Skip to main content Skip to navigation


Festival Books: their status, purpose, and value.

It is now generally acknowledged that Festivals in Early Modern Europe were a significant cultural and political force. Their records are of enormous value for historians, art historians, scholars interested in the theatre and costume history, and for musicologists and dance historians. In other words, Festivals touch on every conceivable aspect of social, political and cultural history.

Recognition of their immense value has always been patchy, but recent scholarly enterprises have begun to make their riches available to a wider audience. There are, for example, the two handsome volumes of Europa Triumphans, published by Ashgate in 2004, which assemble key festival texts of the Early Modern period from all countries of Europe and from the new World. And now we have this major undertaking, the digitalisation of some 250 Festival books from the British Library’s collections.

My talk today will be illustrated from those holdings, showing how extraordinarily fertile they are, and what a marvellous resource for the scholar. I shall try to indicate how they might be studied and exploited for a range of disciplines. In date, they span more than two centuries from one of the first printed texts recording the banquet/spectacle arranged for the princely marriage in Pesaro in 1475, a banquet which lasted seven and a half hours and where gods sent the food to the table, to the entry in 1697 of the Elector of Saxony into Cracow. They incorporate many countries and display many national differences and, although the greater preponderance concerns festival events in Italy, the collection includes a range of Festivals throughout Europe. Indeed, every kind of entertainment is represented – royal entries, processions, coronations, weddings, baptisms, funerals, princely journeys across Europe, all described in illustrated books that dwell on jousts, simulated naval battles, castle-stormings, orations, opera, ballets, masks, performances on ice, and fireworks. There are, for example, diverse accounts of the Field of the Cloth of Gold in 1520, that most magnificent encounter between Henry VIII and François Ier - a diplomatic extravanganza empty of real political content. There are several pictorial rolls of engravings recording the coronation of Emperor Charles V by the Pope in Bologna in 1530 where the Church had to be guarded by 2,000 Spanish troops and four cannons. If you are interested in princely entries, you will find here Philip of Spain’s magnificent entry into Antwerp in 1549 or William III’s reception in The Hague in 1691; baptisms are recorded in splendour like that of Philip III’s firstborn in Valladolid in 1602; and funerals are encountered in profusion like that of the wife of Philip IV, Senora Dona Isabel de Borbon, celebrated in Madrid in 1645 [Example 1].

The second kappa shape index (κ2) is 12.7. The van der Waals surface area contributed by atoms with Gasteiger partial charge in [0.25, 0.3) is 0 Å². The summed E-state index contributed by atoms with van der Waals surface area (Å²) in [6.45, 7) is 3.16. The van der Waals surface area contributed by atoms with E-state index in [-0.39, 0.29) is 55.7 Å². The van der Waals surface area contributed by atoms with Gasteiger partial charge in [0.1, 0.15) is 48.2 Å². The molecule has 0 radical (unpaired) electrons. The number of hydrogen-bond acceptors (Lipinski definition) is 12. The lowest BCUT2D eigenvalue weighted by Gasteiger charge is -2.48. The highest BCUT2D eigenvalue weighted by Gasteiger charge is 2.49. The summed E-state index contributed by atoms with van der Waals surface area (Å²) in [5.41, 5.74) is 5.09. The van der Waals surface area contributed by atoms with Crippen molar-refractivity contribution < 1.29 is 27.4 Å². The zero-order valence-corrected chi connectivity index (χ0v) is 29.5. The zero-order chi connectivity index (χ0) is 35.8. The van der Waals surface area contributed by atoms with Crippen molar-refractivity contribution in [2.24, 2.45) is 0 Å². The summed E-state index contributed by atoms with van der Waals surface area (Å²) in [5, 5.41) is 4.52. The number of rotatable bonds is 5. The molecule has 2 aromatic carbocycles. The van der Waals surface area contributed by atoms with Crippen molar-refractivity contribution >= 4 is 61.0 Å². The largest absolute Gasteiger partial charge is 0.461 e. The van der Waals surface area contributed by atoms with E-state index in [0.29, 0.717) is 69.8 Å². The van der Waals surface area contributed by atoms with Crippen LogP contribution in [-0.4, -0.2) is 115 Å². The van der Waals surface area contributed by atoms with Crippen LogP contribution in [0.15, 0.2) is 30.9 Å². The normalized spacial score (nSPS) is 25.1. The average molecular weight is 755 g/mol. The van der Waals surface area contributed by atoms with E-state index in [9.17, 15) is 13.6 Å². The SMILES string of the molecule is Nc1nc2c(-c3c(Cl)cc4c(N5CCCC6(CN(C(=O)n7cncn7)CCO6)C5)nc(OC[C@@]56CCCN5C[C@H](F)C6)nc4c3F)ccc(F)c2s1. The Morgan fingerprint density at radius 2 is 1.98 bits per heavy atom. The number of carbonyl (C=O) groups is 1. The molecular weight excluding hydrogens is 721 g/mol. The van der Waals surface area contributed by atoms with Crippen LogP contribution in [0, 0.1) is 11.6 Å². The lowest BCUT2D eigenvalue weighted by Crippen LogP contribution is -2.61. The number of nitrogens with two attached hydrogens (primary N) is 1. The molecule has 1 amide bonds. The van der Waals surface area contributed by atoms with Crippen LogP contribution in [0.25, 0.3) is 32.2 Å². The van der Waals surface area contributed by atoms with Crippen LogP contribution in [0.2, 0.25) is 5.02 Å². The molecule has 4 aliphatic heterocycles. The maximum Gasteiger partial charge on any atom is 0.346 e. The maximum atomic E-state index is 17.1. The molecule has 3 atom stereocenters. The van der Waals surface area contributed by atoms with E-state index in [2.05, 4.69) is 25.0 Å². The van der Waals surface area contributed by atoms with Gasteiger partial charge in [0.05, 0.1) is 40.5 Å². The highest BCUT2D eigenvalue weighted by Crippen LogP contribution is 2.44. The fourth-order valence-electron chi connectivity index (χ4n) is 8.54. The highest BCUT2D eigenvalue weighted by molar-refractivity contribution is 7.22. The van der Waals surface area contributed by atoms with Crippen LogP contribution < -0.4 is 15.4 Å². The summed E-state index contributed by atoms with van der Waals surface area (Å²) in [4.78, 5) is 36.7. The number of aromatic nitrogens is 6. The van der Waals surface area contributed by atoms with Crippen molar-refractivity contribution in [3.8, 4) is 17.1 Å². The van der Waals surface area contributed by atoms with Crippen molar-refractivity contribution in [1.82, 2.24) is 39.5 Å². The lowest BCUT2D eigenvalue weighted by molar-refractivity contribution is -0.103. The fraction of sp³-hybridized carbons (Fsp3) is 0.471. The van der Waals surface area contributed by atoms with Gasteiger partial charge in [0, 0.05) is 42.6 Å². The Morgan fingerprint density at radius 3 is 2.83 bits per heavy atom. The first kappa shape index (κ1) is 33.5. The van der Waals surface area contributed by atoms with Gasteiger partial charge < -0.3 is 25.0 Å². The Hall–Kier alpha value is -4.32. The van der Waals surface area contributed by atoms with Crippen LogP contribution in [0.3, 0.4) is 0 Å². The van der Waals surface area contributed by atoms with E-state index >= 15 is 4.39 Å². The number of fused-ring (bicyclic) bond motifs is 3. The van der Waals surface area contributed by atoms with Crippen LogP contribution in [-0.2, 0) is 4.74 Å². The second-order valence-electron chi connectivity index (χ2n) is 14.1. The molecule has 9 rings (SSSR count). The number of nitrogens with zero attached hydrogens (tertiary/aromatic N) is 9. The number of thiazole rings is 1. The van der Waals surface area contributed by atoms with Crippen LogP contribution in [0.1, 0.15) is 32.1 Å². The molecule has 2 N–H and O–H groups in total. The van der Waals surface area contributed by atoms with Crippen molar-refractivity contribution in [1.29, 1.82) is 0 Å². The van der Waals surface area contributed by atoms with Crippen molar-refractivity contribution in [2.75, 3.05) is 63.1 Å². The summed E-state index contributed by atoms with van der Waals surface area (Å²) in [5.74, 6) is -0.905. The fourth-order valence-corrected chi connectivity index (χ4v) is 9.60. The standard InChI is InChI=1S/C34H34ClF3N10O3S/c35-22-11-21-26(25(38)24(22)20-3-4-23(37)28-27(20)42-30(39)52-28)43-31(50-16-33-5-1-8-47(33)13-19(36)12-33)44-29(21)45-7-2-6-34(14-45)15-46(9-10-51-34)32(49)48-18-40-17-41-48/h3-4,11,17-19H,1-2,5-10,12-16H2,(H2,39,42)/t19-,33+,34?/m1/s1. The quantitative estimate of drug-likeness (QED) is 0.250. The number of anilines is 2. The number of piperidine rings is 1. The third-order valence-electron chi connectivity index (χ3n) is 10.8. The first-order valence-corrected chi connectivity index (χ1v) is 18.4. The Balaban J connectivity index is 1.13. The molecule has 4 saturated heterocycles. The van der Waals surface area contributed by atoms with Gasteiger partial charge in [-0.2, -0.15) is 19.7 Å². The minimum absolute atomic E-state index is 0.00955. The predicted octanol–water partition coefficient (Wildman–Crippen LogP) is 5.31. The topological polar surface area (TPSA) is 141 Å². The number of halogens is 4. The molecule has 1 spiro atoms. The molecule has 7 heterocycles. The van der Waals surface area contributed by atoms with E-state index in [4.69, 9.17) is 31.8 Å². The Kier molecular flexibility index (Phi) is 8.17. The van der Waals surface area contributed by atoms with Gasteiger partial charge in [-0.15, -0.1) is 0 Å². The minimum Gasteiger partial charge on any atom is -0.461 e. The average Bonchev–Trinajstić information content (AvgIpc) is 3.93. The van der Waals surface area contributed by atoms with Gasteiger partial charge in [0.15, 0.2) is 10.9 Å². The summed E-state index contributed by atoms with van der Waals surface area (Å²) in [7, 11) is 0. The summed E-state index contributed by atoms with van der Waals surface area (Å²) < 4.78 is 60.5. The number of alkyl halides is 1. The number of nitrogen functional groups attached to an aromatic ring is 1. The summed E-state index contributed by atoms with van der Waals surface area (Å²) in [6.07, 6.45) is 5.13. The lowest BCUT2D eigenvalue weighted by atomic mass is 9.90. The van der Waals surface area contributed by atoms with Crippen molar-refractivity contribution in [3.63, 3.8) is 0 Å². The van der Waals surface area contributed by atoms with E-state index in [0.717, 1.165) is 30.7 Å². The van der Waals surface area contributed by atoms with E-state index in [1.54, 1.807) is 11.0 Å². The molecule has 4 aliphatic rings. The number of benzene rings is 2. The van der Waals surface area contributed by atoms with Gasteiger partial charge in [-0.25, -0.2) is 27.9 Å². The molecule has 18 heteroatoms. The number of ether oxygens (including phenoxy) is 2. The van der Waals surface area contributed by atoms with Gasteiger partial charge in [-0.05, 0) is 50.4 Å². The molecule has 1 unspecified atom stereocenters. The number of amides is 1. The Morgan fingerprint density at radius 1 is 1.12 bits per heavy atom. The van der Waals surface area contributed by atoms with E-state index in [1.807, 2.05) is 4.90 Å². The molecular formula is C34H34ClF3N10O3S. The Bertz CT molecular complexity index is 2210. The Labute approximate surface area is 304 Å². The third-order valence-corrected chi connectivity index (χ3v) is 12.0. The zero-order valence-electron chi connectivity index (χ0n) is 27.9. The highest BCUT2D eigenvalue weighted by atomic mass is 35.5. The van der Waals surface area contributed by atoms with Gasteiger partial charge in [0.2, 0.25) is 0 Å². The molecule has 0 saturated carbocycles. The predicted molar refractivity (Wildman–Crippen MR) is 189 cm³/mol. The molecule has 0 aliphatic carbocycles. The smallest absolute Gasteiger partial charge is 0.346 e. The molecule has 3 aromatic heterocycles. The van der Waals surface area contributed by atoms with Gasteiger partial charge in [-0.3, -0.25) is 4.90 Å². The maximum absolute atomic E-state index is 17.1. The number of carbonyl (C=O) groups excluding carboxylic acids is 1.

Read the next page